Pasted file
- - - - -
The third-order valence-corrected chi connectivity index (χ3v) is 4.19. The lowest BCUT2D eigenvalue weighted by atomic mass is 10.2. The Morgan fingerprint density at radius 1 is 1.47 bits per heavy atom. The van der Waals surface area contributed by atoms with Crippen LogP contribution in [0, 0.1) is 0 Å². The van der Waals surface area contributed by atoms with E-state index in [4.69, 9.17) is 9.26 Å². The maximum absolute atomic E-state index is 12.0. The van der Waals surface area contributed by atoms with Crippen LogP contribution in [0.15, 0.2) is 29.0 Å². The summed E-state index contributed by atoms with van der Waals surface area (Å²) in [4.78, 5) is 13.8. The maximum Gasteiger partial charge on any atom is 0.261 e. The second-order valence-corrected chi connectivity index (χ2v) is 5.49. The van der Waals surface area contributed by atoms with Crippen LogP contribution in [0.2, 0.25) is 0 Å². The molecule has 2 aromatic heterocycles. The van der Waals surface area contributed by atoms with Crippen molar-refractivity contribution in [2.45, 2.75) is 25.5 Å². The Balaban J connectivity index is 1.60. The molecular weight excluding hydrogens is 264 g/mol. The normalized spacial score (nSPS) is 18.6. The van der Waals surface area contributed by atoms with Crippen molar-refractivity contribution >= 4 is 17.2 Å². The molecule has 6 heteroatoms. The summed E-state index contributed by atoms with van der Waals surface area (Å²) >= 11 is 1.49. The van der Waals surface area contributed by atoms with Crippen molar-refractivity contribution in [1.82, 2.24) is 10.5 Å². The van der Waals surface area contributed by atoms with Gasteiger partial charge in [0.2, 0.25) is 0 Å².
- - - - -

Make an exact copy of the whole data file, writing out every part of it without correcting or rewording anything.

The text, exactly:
The third-order valence-corrected chi connectivity index (χ3v) is 4.19. The lowest BCUT2D eigenvalue weighted by atomic mass is 10.2. The Morgan fingerprint density at radius 1 is 1.47 bits per heavy atom. The van der Waals surface area contributed by atoms with Crippen LogP contribution in [0, 0.1) is 0 Å². The van der Waals surface area contributed by atoms with E-state index in [4.69, 9.17) is 9.26 Å². The maximum absolute atomic E-state index is 12.0. The van der Waals surface area contributed by atoms with Crippen LogP contribution in [0.15, 0.2) is 29.0 Å². The summed E-state index contributed by atoms with van der Waals surface area (Å²) in [4.78, 5) is 13.8. The maximum Gasteiger partial charge on any atom is 0.261 e. The second-order valence-corrected chi connectivity index (χ2v) is 5.49. The van der Waals surface area contributed by atoms with Crippen LogP contribution in [0.2, 0.25) is 0 Å². The molecule has 2 aromatic heterocycles. The van der Waals surface area contributed by atoms with Crippen molar-refractivity contribution in [2.45, 2.75) is 25.5 Å². The Balaban J connectivity index is 1.60. The molecular weight excluding hydrogens is 264 g/mol. The normalized spacial score (nSPS) is 18.6. The van der Waals surface area contributed by atoms with Crippen molar-refractivity contribution >= 4 is 17.2 Å². The molecule has 6 heteroatoms. The summed E-state index contributed by atoms with van der Waals surface area (Å²) >= 11 is 1.49. The van der Waals surface area contributed by atoms with Crippen molar-refractivity contribution in [1.82, 2.24) is 10.5 Å². The van der Waals surface area contributed by atoms with Gasteiger partial charge in [0.2, 0.25) is 0 Å².